she even thinks about it.  Almost
like they can read her mind.

Willis’
brand of cozy speculative fiction is in top form in Crosstalk.  The
constant bombardment of communication, relationships, and work ramps up the
frantic pace of the novel right from the beginning, creating suspense and
obfuscating the secondary plot to allow a slow build-up that the reader can
savor.  Willis’ talent for
description and scene building shine in Crosstalk,
bringing Briddey, her friends, and family to life in a way that the reader
won’t want to leave.

Readers
who enjoy speculative fiction not tethered to hard science fiction or dystopia
settings will enjoy the questions Willis asks in Crosstalk while staying anchored in the human story of the novel.  Chance and chaos are prominent
motivators in this novel and it will appeal to those looking for a story that
feels real.  Anyone who has enjoyed
Willis’ work in the past should definitely check out this novel, as well as
those looking to dip their toes in the science fiction and fantasy genre.

Inside Job, by Connie Willis

Taking on charlatans is a full time job for Rob, editor, writer and publisher of The Jaundiced Eye.  And for the past eight months Kildy, blockbuster movie star-turned reporter, has been battling the psychics, mediums, and other assorted con artists in the greater Los Angeles area with him.  Until they encounter a channeler with a particularly strange show, and find they just may have met their match.

Willis has crafted a page-turner that goes just far enough into the absurd to keep readers hooked.  Though Rob is the narrator, the story is told mainly through dialog, allowing the reader to discover the mystery along with Rob and Kildy.  Rob’s place as the somewhat unreliable narrator forms a nice contrast to his normally authoritative role as skeptic and collector of facts.  The novella takes many twists and turns within its 100 pages, making this more than the story of a man secretly in love with his co-worker it could be.  Being influenced by the crime noir genre, the characterization is somewhat underdone, but the story does not suffer for it.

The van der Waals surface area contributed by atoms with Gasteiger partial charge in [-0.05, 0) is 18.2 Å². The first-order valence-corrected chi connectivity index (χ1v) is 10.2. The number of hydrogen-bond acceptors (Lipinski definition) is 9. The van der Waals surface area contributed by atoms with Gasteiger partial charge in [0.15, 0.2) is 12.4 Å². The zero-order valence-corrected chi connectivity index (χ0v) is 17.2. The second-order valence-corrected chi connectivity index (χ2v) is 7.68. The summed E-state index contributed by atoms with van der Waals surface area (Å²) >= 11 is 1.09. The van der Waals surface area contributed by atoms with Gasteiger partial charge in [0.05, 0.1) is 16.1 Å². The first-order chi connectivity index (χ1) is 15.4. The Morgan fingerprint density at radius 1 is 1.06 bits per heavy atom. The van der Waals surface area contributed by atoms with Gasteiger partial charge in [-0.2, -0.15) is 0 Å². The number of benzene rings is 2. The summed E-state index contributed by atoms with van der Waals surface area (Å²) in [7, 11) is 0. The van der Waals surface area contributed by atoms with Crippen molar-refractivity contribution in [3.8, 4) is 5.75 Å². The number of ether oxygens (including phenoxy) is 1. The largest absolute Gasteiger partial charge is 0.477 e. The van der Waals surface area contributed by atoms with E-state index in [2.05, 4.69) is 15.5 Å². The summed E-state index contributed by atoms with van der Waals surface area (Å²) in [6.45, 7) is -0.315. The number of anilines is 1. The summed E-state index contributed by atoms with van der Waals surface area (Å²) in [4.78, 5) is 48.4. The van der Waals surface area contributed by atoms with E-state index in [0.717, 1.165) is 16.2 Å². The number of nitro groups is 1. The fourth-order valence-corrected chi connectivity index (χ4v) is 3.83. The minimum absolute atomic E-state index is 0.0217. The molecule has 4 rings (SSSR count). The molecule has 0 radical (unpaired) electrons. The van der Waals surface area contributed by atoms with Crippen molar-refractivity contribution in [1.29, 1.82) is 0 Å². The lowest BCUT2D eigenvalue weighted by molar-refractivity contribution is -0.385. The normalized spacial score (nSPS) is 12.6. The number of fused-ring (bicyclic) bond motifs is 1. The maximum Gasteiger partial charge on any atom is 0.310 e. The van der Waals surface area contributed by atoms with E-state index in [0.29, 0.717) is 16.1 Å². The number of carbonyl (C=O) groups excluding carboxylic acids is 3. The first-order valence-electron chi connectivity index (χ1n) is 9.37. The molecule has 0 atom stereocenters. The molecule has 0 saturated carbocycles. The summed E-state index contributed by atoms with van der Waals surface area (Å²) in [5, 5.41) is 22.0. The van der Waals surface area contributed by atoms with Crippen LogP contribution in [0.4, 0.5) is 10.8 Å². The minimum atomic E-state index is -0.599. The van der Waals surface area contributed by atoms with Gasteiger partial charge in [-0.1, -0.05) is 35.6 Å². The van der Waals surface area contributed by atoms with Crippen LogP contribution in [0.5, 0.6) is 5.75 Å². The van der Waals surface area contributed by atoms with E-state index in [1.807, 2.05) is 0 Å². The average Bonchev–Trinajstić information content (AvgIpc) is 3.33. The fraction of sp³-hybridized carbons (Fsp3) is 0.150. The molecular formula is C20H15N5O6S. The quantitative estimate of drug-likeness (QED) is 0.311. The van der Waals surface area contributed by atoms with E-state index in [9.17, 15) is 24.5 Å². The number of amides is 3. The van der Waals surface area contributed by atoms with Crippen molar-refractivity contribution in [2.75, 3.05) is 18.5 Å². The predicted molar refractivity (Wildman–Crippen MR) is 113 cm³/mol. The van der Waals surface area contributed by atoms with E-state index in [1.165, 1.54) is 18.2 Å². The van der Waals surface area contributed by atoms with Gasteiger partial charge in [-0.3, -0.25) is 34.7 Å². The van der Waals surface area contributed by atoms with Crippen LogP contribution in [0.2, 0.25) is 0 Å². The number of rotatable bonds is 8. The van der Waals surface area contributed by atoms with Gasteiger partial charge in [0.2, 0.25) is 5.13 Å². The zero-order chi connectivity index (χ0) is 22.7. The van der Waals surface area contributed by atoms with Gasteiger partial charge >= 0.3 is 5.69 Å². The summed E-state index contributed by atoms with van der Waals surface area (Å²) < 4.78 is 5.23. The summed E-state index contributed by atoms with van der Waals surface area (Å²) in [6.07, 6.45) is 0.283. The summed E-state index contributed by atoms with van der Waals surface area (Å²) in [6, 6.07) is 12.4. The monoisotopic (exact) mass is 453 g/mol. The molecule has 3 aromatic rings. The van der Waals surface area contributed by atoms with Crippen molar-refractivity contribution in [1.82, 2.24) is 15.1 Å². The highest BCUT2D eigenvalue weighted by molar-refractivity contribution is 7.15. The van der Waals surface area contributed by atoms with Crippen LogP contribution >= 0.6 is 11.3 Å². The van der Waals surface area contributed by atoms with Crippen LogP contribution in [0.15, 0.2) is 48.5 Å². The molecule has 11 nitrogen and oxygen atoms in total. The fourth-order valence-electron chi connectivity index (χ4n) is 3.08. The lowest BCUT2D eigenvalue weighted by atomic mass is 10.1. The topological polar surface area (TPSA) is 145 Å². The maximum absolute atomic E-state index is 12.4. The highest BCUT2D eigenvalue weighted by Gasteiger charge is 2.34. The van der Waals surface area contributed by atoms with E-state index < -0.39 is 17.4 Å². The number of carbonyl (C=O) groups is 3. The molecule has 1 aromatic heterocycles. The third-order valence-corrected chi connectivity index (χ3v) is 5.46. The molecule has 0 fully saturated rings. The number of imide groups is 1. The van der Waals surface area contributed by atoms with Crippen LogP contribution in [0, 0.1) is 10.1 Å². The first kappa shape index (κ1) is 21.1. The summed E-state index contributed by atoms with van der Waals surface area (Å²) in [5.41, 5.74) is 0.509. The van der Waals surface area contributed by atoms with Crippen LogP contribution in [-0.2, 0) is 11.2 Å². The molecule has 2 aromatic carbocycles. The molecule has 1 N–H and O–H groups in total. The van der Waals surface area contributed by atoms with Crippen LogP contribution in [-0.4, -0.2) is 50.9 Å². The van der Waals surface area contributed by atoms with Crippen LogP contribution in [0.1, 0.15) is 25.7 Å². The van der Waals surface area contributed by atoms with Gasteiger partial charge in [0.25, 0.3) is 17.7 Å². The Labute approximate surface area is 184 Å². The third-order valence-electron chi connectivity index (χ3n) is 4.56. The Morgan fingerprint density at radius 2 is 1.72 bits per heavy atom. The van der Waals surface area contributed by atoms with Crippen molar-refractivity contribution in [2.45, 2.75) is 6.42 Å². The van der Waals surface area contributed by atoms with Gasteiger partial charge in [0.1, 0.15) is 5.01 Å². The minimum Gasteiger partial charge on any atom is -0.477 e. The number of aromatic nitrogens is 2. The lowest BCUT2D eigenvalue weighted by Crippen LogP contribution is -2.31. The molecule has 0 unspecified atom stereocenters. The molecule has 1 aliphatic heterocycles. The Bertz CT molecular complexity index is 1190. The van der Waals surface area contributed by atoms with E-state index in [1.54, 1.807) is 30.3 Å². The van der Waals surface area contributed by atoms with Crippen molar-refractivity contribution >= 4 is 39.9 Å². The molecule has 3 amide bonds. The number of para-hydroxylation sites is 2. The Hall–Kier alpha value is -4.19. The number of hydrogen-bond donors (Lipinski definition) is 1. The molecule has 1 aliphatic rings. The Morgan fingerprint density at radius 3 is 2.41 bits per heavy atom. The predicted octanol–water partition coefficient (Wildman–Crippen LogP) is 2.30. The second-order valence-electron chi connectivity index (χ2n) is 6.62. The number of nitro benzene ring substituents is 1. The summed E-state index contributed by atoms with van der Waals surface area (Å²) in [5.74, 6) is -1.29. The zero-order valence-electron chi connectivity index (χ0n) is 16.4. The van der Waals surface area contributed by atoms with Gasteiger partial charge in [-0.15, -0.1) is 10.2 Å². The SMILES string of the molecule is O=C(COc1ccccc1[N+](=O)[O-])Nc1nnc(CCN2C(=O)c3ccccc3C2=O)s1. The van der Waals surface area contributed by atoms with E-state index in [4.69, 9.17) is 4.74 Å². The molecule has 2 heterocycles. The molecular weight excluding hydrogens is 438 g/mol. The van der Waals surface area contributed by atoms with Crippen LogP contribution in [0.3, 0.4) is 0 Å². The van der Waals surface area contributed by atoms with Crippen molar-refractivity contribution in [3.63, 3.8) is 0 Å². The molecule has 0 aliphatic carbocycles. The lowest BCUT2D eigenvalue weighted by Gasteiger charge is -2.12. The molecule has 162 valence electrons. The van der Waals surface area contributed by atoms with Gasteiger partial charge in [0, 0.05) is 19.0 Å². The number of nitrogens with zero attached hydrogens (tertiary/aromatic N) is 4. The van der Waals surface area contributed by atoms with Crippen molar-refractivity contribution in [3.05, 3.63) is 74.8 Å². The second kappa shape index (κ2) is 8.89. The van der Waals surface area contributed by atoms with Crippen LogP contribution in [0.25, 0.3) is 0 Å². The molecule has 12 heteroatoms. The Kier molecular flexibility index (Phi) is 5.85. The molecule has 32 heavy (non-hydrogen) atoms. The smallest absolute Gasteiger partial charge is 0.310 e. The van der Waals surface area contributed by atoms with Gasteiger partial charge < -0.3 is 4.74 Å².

This is a great, quick read for anyone who enjoys Connie Willis’ work, or noir-inspired fiction.  Those who enjoy science fiction on a micro level—rather than the universe spanning genres like space opera—will find much to like in the way Willis explores science vs. pseudoscience.  Readers of Twain will enjoy the quick characterization and punchy dialogue of this novella.

Bellwhether, by Connie Willis

Bellwhether explores
the intersection of chaos and order. 
Two scientists, Sandra Foster and Bennett O’Reilly, working at the HiTek
corporation meet through a chance encounter and find themselves drawn to each
other more and more as the story progresses.  Sandra studies fads and their causes, and her narrative is a
constant catalog of trends of every sort. 
Bennett is trying to study chaos theory.  Both keep finding that there are too many variables involved
for them to get anywhere in their research.

Into
their lives walks Flip, the inter-office assistant and cause of all the chaos
in everyone’s lives at HiTek.  Flip
is the embodiment of ineptitude and laziness, almost a caricature of the office
assistant that nearly everyone who has worked an office job has encountered,
and also a constant embodiment of current trends in Boulder.  As Sandra begins to notice shifts in
fad behavior, Flip is almost always exhibiting the newest fads and trends. 

Willis
imbues Bellwhether with multiple
levels of irony as she develops this novella.  It is an idea-driven narrative that, while giving every
character a well-developed personality, is not overly concerned with dramatic
plotting.  The action comes out in
the ways in which characters are drawn together and pushed apart, how they
respond to change and create meaning from the circumstances in which they find
themselves.  Above all, Bellwhether is a story about human
nature.  It explores how even the
most anti-social behaviors can become the norm and foundation of social
interaction; it examines how change can be both a movement from one place to
another and also a constant that defines us as societies.

Readers
looking for a quirky, thoughtful story with high concentrations of trivia and
history will enjoy this novella. 
It will also be of interest to readers who enjoy speculative fiction
for, while it doesn’t have fantastic or overtly science-fictional elements, it
still participates in a 3part of genre fiction concerned with what-if
scenarios.